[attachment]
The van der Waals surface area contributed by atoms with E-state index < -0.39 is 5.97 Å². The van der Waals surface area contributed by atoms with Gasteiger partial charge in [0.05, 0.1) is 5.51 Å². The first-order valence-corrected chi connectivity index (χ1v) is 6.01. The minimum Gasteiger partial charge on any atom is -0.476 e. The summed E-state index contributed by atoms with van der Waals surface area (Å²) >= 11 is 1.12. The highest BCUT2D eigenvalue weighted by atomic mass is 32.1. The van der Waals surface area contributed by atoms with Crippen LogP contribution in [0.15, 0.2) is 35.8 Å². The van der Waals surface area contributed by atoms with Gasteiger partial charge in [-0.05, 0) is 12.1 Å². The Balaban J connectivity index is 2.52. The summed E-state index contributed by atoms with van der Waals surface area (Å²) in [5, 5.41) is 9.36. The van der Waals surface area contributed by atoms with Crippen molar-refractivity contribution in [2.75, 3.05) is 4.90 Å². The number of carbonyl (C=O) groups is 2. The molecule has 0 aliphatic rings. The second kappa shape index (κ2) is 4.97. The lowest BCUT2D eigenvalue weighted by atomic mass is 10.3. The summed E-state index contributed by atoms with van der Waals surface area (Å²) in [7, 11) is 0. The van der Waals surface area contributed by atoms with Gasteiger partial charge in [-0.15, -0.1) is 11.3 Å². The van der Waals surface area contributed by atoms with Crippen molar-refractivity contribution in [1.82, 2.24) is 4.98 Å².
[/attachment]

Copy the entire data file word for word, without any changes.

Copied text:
The van der Waals surface area contributed by atoms with E-state index < -0.39 is 5.97 Å². The van der Waals surface area contributed by atoms with Gasteiger partial charge in [0.05, 0.1) is 5.51 Å². The first-order valence-corrected chi connectivity index (χ1v) is 6.01. The minimum Gasteiger partial charge on any atom is -0.476 e. The summed E-state index contributed by atoms with van der Waals surface area (Å²) >= 11 is 1.12. The highest BCUT2D eigenvalue weighted by atomic mass is 32.1. The van der Waals surface area contributed by atoms with Crippen LogP contribution in [0.15, 0.2) is 35.8 Å². The van der Waals surface area contributed by atoms with Gasteiger partial charge in [-0.05, 0) is 12.1 Å². The Balaban J connectivity index is 2.52. The summed E-state index contributed by atoms with van der Waals surface area (Å²) in [5, 5.41) is 9.36. The van der Waals surface area contributed by atoms with Crippen molar-refractivity contribution in [2.75, 3.05) is 4.90 Å². The number of carbonyl (C=O) groups is 2. The molecule has 0 aliphatic rings. The second kappa shape index (κ2) is 4.97. The lowest BCUT2D eigenvalue weighted by atomic mass is 10.3. The summed E-state index contributed by atoms with van der Waals surface area (Å²) in [7, 11) is 0. The van der Waals surface area contributed by atoms with Gasteiger partial charge in [-0.15, -0.1) is 11.3 Å². The van der Waals surface area contributed by atoms with Crippen molar-refractivity contribution in [1.82, 2.24) is 4.98 Å².